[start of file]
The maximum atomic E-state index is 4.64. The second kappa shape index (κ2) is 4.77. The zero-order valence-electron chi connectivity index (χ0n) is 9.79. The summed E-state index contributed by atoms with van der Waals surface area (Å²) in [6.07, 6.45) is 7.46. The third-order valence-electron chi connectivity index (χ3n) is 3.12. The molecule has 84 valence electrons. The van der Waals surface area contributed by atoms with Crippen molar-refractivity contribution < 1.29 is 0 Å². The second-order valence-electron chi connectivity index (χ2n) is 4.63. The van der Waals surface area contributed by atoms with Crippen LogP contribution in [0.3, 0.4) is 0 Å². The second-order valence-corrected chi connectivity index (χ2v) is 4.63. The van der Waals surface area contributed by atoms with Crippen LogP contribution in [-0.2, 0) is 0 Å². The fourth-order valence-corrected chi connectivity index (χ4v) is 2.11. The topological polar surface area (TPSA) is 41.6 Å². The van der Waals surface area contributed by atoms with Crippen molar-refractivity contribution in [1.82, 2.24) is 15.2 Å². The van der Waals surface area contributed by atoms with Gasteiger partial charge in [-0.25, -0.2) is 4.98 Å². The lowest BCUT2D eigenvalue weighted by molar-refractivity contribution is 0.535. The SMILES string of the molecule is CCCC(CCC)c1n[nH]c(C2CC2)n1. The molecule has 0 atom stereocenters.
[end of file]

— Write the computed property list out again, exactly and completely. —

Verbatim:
The maximum atomic E-state index is 4.64. The second kappa shape index (κ2) is 4.77. The zero-order valence-electron chi connectivity index (χ0n) is 9.79. The summed E-state index contributed by atoms with van der Waals surface area (Å²) in [6.07, 6.45) is 7.46. The third-order valence-electron chi connectivity index (χ3n) is 3.12. The molecule has 84 valence electrons. The van der Waals surface area contributed by atoms with Crippen molar-refractivity contribution < 1.29 is 0 Å². The second-order valence-electron chi connectivity index (χ2n) is 4.63. The van der Waals surface area contributed by atoms with Crippen LogP contribution in [0.3, 0.4) is 0 Å². The second-order valence-corrected chi connectivity index (χ2v) is 4.63. The van der Waals surface area contributed by atoms with Crippen LogP contribution in [-0.2, 0) is 0 Å². The fourth-order valence-corrected chi connectivity index (χ4v) is 2.11. The topological polar surface area (TPSA) is 41.6 Å². The van der Waals surface area contributed by atoms with Crippen molar-refractivity contribution in [1.82, 2.24) is 15.2 Å². The van der Waals surface area contributed by atoms with Gasteiger partial charge in [-0.25, -0.2) is 4.98 Å². The lowest BCUT2D eigenvalue weighted by molar-refractivity contribution is 0.535. The SMILES string of the molecule is CCCC(CCC)c1n[nH]c(C2CC2)n1. The molecule has 0 atom stereocenters.